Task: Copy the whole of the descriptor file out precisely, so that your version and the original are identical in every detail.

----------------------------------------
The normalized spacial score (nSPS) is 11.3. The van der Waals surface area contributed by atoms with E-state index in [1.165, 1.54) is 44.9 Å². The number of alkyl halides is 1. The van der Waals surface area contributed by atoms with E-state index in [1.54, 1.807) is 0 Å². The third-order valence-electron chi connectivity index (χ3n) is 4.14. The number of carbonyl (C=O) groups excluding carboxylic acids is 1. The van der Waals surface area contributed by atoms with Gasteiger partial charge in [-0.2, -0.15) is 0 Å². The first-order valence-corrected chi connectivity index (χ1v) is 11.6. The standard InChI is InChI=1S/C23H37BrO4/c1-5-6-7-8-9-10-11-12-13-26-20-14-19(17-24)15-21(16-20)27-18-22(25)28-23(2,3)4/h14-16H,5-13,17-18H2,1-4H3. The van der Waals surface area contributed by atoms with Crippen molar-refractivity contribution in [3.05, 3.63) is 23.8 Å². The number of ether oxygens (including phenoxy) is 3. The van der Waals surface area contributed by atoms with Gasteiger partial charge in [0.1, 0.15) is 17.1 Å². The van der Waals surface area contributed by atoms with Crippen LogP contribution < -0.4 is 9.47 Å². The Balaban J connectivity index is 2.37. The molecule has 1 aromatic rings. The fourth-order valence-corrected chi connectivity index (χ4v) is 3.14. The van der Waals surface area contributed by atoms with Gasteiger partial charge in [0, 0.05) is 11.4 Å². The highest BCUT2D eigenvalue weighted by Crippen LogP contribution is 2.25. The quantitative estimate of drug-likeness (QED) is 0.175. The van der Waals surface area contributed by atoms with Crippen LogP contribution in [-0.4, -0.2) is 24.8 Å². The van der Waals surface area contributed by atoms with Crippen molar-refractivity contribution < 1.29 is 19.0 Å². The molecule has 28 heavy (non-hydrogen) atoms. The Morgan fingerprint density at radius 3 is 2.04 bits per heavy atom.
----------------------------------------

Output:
The normalized spacial score (nSPS) is 11.3. The van der Waals surface area contributed by atoms with E-state index in [1.165, 1.54) is 44.9 Å². The number of alkyl halides is 1. The van der Waals surface area contributed by atoms with E-state index in [1.54, 1.807) is 0 Å². The third-order valence-electron chi connectivity index (χ3n) is 4.14. The number of carbonyl (C=O) groups excluding carboxylic acids is 1. The van der Waals surface area contributed by atoms with Gasteiger partial charge in [-0.2, -0.15) is 0 Å². The first-order valence-corrected chi connectivity index (χ1v) is 11.6. The standard InChI is InChI=1S/C23H37BrO4/c1-5-6-7-8-9-10-11-12-13-26-20-14-19(17-24)15-21(16-20)27-18-22(25)28-23(2,3)4/h14-16H,5-13,17-18H2,1-4H3. The van der Waals surface area contributed by atoms with Crippen molar-refractivity contribution in [3.05, 3.63) is 23.8 Å². The number of ether oxygens (including phenoxy) is 3. The van der Waals surface area contributed by atoms with Gasteiger partial charge in [0.1, 0.15) is 17.1 Å². The van der Waals surface area contributed by atoms with Crippen LogP contribution < -0.4 is 9.47 Å². The Balaban J connectivity index is 2.37. The molecule has 1 aromatic rings. The fourth-order valence-corrected chi connectivity index (χ4v) is 3.14. The van der Waals surface area contributed by atoms with Gasteiger partial charge in [0, 0.05) is 11.4 Å². The highest BCUT2D eigenvalue weighted by Crippen LogP contribution is 2.25. The quantitative estimate of drug-likeness (QED) is 0.175. The van der Waals surface area contributed by atoms with Crippen LogP contribution in [-0.4, -0.2) is 24.8 Å². The van der Waals surface area contributed by atoms with Crippen molar-refractivity contribution < 1.29 is 19.0 Å². The molecule has 28 heavy (non-hydrogen) atoms. The Morgan fingerprint density at radius 3 is 2.04 bits per heavy atom.